“Lead, follow, or get out of the way” sounds pejorative—even arrogant—but it ultimately speaks truth about most situations involving a team. A leader must know, or at least sense, the right action to take at any given moment; sometimes that action entails yielding leadership to another team member. So let’s break down this quote to identify the functional behavioral requirements of leadership.
Northouse presents the notion that leadership is a relationship or process of collaboration in which each team member is needed. The leader should be cognizant of each member’s interests, ideas, passions, attitudes, and motivations. 1
As a leader, you must reflect on all of your output. This includes how you relate to those you lead; how you collaborate with and affect the actions of your teammates; and how you communicate the process and influence a team toward a goal—which is crucial to the entire team’s success. Allow me to illustrate these core principles.
Early in the NP movement, it was necessary to develop a collective vision for the profession’s future. What was the purpose of an NP? What could we add to the existing health care landscape? The founders and early proponents of our profession, recognizing that there was power in numbers and strength in collaboration, identified a mission: Provide health care services for those who were underserved. Working as a group, NPs leveraged strength in numbers, creating a more efficient way to move forward and achieve that mission. 2 In those early NP pioneers, I recognize the leadership skills—ability to engage individuals and coordinate activities to move an agenda forward—that are key components of any relationship.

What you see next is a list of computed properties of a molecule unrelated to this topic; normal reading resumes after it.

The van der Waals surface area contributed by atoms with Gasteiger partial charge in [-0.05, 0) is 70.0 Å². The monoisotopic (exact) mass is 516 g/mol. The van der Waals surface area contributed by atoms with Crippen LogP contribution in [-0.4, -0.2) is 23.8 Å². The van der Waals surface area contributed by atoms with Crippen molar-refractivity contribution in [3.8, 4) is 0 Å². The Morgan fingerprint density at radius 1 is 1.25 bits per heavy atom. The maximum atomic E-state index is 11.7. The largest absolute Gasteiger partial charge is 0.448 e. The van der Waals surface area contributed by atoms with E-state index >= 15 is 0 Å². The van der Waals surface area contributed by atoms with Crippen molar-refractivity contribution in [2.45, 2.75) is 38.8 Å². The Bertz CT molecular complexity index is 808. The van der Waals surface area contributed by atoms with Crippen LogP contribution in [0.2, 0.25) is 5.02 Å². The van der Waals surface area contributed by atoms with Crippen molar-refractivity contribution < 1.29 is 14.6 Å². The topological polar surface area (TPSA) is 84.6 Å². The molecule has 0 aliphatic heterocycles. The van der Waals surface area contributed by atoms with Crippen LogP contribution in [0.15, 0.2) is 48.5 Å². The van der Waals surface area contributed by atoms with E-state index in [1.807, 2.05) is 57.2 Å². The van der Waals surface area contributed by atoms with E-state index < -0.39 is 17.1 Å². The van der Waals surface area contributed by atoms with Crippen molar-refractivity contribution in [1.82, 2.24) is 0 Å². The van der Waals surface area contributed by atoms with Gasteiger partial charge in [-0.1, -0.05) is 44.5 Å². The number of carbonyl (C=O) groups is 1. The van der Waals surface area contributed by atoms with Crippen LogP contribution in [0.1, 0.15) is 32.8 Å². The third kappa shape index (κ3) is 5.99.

Later, in 1984, a small group of like-minded NPs (of which I was one) joined together to investigate the possibility of a starting an organization dedicated to NPs. As a profession, we were woefully underrepresented nationally. Our role was not fully understood, especially by legislators, and there were laws in place that impeded patients’ access to care by NPs. The existing nursing organizations were in no position to dedicate their resources to represent us professionally or politically.
Several colleagues and I were willing to take a risk to move our profession forward, even if it meant alienating other NPs. Each of us was able to work autonomously, as well as in a team, and we all viewed adversity as an opportunity. This gave us the impetus and motivation to carry out the footwork needed to achieve our goal. These skills—determination, energy, persistence—are essential for anyone looking to start a business or get involved in an organization.
Maybe when my colleagues and I formed the American Academy of Nurse Practitioners (AANP), we weren’t all leaders … but our relationship consisted of the passion and collective vision needed to work together and achieve. We knew we had to build on each other’s strengths and remain open and respectful of each other’s ideas. We believed we had nothing to lose and everything to gain and—honestly—we succeeded on all fronts!
Continue to: Influencing